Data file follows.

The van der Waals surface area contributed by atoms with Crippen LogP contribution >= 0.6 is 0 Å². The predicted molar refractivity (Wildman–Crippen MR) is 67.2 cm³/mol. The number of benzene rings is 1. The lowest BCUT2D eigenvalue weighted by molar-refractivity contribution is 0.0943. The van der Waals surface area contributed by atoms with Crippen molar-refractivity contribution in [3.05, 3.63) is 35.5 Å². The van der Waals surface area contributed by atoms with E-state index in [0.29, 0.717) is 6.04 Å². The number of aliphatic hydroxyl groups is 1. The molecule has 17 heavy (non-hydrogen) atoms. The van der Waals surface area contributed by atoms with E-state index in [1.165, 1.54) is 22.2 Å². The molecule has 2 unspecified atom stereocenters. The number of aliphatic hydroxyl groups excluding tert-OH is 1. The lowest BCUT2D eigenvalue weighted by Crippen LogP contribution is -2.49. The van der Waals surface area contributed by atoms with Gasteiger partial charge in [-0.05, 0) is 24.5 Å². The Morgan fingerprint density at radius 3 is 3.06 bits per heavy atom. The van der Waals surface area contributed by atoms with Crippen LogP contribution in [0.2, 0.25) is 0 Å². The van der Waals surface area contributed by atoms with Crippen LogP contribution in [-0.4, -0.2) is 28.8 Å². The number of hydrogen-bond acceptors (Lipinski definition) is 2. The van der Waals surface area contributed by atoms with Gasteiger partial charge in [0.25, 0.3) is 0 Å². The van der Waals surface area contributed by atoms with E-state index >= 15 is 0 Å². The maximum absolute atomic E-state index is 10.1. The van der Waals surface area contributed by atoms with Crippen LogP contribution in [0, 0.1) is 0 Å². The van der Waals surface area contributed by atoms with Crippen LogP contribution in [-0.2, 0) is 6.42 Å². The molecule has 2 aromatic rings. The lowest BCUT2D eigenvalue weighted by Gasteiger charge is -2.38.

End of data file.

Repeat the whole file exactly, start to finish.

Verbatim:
The van der Waals surface area contributed by atoms with Crippen LogP contribution >= 0.6 is 0 Å². The predicted molar refractivity (Wildman–Crippen MR) is 67.2 cm³/mol. The number of benzene rings is 1. The lowest BCUT2D eigenvalue weighted by molar-refractivity contribution is 0.0943. The van der Waals surface area contributed by atoms with Crippen molar-refractivity contribution in [3.05, 3.63) is 35.5 Å². The van der Waals surface area contributed by atoms with E-state index in [0.29, 0.717) is 6.04 Å². The number of aliphatic hydroxyl groups is 1. The molecule has 17 heavy (non-hydrogen) atoms. The van der Waals surface area contributed by atoms with E-state index in [1.165, 1.54) is 22.2 Å². The molecule has 2 unspecified atom stereocenters. The number of aliphatic hydroxyl groups excluding tert-OH is 1. The lowest BCUT2D eigenvalue weighted by Crippen LogP contribution is -2.49. The van der Waals surface area contributed by atoms with Gasteiger partial charge in [-0.05, 0) is 24.5 Å². The Morgan fingerprint density at radius 3 is 3.06 bits per heavy atom. The van der Waals surface area contributed by atoms with Crippen LogP contribution in [0.2, 0.25) is 0 Å². The van der Waals surface area contributed by atoms with Crippen LogP contribution in [-0.4, -0.2) is 28.8 Å². The number of hydrogen-bond acceptors (Lipinski definition) is 2. The van der Waals surface area contributed by atoms with Gasteiger partial charge in [0.25, 0.3) is 0 Å². The van der Waals surface area contributed by atoms with E-state index >= 15 is 0 Å². The maximum absolute atomic E-state index is 10.1. The van der Waals surface area contributed by atoms with Crippen LogP contribution in [0, 0.1) is 0 Å². The van der Waals surface area contributed by atoms with Crippen LogP contribution in [-0.2, 0) is 6.42 Å². The molecule has 2 aromatic rings. The lowest BCUT2D eigenvalue weighted by Gasteiger charge is -2.38.